"...I'm going to stick with a stoneware crock lid.  Probably a straight sided vessel rather than the type with rounded shoulders you sometimes see.  It's a little hard to tell because the glaze looks pretty eroded but it may have had a Bristol slip-which is a thick white glaze that was applied to the surface.  If it isn't Bristol glaze, it may be a clear salt-glaze.  Salt-glaze is identifiable by an 'orange peel'-like texture. It may be difficult to see because of the eroded surface. These were common from the 19th to the early 20th century, but starting in the early 20th wheel-thrown stoneware became less common as potters switched to more mechanized production. If you're seeing fingerprints it may suggest that this dates closer to the turn of the century.  I can kind of see some dragging on the edges that might also be from wheel-throwing, but again it's kind of hard to tell...."

 Again, I don't typically have much interest in archeology, so this lid will be donated to the archeology lab when I next visit Maryland. I thought the extra information was very cool to read though! 

Now, back to the hunt!  For the second beach, we once again headed to the place where I found my whale vert. This time, the sandbars were submerged and the tide kept us close to the cliffs. There was some older but "new to us" fall here, which we had to navigate, including some fallen trees. I didn't have much luck this time, finding only small teeth, but I enjoyed myself nonetheless! 

We then hit Matoaka as our final beach. It was busy this time, as the weather was good enough for beachgoers to be out and about. This time, I had my sifter out, and I was prepared to get wet. I spent the majority of the time there sifting away, pulling up small but pristine teeth - some of which I was able to send home with curious folks who had budding interest in what we were doing. (It was this trip that convinced me to start bringing along a dry box of small or broken teeth to give to potential hobbyists, because there's nothing like the excitement in someone's eyes when they realize what you've given them!) Eventually though, I took a break from the constant bending and lifting, and began using my fossil-hunting stick to dig through some fall. This was where I found my best find to date - a large, prisitine hemipristis serra, protected from erosion by the fall it was buried in. You don't find them much bigger in Maryland, from what I've heard! This was a dream find for me, and it sent me over the moon. I found other beautiful teeth on the beach that day, but nothing surpassed my gorgeous bed 17 snaggle.


Going home that day, I was exhausted in the best way. The hunt was a delight, the company was good, and the experience was unforgettable.



Edited by Mara_Masina
Formatting, AGAIN again. Google Photos insisted on being included despite me copying and pasting the images, not the URLs.
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Some of your links are broken.


Why are you hiding the different parts of your story ? That and the broken links that make 10 lines each spoil the reading a bit...


That said, beautiful Hemipristis.



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Taking a bit of extra time to post your reports directly would have been much better, but thanks anyway for what I can still decipher.

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5 hours ago, Coco said:



Some of your links are broken.


Why are you hiding the different parts of your story ? That and the broken links that make 10 lines each spoil the reading a bit...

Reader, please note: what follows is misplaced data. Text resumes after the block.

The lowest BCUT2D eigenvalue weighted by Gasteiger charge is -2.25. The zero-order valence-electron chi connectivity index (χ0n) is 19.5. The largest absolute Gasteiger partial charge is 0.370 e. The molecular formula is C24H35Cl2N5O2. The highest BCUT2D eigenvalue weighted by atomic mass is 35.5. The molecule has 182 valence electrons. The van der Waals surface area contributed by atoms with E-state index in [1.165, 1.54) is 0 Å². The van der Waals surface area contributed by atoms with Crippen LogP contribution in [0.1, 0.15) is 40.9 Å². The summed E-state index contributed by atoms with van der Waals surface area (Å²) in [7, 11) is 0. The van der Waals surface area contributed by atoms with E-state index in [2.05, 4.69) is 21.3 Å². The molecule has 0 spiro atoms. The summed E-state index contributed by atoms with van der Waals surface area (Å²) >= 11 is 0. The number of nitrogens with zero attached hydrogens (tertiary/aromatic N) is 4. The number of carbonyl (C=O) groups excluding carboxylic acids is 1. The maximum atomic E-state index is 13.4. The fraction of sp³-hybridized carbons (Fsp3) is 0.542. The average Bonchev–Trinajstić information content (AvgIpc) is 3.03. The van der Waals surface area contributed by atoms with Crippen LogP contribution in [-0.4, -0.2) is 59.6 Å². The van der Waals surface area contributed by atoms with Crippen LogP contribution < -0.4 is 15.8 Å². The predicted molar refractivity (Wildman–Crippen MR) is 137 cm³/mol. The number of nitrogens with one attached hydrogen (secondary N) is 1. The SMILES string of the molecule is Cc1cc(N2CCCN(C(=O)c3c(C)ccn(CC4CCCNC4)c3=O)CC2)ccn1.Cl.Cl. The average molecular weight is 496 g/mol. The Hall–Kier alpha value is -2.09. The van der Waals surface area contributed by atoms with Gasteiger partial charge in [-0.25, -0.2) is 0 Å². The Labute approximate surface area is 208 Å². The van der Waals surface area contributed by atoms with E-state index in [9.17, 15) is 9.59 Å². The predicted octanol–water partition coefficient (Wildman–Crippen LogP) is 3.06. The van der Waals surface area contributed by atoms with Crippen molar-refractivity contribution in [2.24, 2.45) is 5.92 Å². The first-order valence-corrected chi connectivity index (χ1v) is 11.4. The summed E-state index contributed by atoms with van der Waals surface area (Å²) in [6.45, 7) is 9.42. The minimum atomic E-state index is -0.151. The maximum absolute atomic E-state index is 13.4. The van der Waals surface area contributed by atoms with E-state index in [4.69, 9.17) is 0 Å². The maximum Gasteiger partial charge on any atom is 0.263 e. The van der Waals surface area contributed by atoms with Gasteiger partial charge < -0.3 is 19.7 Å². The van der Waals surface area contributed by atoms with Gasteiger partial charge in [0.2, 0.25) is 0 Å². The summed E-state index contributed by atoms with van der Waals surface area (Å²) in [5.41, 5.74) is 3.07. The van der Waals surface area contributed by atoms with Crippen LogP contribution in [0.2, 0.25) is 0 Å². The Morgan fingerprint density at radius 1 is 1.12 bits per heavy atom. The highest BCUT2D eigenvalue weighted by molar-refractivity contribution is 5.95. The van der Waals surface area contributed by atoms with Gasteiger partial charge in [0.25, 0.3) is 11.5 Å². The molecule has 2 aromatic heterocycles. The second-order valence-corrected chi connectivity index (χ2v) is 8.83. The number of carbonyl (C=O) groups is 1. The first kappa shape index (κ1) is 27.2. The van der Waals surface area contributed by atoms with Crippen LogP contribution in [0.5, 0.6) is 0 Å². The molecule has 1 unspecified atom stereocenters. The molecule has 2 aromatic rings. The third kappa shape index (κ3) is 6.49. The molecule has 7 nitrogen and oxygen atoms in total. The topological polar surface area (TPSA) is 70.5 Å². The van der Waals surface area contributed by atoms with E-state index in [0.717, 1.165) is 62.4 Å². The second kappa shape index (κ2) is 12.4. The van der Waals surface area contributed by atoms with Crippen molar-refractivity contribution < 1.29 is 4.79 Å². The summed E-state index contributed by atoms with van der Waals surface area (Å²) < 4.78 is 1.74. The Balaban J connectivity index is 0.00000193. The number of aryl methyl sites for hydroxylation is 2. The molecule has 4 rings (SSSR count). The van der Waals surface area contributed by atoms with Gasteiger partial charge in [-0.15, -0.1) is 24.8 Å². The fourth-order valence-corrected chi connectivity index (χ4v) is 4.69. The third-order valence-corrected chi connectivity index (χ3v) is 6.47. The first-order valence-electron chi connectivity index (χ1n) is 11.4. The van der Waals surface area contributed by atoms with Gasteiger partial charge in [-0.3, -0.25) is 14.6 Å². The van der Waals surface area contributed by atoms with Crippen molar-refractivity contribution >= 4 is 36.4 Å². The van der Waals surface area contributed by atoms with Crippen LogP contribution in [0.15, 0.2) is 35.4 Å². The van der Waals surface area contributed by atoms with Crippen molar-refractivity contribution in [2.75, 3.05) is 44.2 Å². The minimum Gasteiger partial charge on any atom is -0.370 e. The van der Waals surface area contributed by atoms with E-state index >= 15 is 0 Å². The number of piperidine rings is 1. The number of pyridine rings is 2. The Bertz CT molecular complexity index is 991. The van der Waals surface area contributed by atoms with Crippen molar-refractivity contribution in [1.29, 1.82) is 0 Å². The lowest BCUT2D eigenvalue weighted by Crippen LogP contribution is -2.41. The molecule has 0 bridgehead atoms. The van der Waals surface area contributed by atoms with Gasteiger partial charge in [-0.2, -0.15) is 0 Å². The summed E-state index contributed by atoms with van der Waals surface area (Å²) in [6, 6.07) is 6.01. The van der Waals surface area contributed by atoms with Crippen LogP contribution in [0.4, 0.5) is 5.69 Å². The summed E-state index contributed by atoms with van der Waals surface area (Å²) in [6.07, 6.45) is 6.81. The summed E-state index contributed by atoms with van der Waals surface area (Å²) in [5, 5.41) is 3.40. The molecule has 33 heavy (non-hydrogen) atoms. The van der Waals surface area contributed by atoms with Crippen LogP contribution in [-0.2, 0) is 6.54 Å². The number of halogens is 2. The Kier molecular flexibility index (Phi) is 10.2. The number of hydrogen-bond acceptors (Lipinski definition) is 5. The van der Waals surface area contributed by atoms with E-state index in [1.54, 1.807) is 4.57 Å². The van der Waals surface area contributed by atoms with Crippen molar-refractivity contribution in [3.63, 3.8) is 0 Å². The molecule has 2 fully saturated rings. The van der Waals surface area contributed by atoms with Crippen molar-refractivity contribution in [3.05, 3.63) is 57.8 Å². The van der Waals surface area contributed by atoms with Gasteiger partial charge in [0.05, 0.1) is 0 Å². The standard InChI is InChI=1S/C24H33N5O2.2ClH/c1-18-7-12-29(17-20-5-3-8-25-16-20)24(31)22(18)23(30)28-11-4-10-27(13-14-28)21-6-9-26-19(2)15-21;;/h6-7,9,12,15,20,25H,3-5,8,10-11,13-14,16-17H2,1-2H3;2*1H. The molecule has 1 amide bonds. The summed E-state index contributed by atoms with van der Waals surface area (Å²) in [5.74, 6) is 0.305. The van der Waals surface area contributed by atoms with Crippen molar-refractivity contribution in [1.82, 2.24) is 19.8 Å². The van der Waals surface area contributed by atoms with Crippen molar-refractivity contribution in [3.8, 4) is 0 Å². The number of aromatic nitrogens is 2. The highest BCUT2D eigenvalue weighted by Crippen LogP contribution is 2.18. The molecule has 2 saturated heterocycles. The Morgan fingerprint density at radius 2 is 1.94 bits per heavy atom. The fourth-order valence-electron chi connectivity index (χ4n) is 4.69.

That said, beautiful Hemipristis.




That's so weird; all of the images and links work perfectly on my phone and laptop. I directly pasted them into the post so they should be showing up without issue, but double-checking on my husband's phone shows that some photos aren't showing for everyone else. I'll have to fix it when I'm on my laptop again later today.


I was trying to separate the sections so that people on slow connections could load the images at their leisure. Ah well.

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5 hours ago, Ludwigia said:

Taking a bit of extra time to post your reports directly would have been much better, but thanks anyway for what I can still decipher.

Like I replied to Coco, the formatting works fine on two of my devices, but not on my husband's phone. I'll have to see what I can do to remedy it.

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It is always best to post photos directly to the Forum, as links go bad, or have permission issues (Google Drive links)  and make the topic less appealing/less informative (sometimes to the point of uselessness)  due to lack of photos.  :(


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16 minutes ago, Fossildude19 said:

It is always best to post photos directly to the Forum, as links go bad, or have permission issues (Google Drive links)  and make the topic less appealing/less informative (sometimes to the point of uselessness)  due to lack of photos.  :(


Thing is, I technically copy and pasted the images directly into the post, not the URLs! But I suppose Google held onto the image permissions and decided to direct link instead, which broke everything. Ugh. 


Anyway, it should be readable now. 

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Great trip reports (I tuned in after the formatting issues I guess, so everything looks great!). Good luck on your NJ trip tomorrow. I assume you'll be heading to Big Brook or Ramanessin Brook. It's definitely a little bit different than the shoreline hunts.


I used equipment advice from FossilGuy's site, which worked pretty well for my first trip to the brooks last summer. For equipment, I used a round sifting pan with 1/4 inch spacing and a small shovel. Would definitely bring waders, as some areas are very shallow, but to reach others, you may need to wade through some pretty waist-deep water. Also helps to be able to just sit/kneel down in the shallow water with waders too. You look for collections of gravel, dig those up, dump in the sifting pan, and see what you find. 


Next time, I plan to bring a small collapsible stool because there was an awful lot of bending down. There's a neat variety of fossils in the brooks. I hope to make it out there again in May. 


Good luck!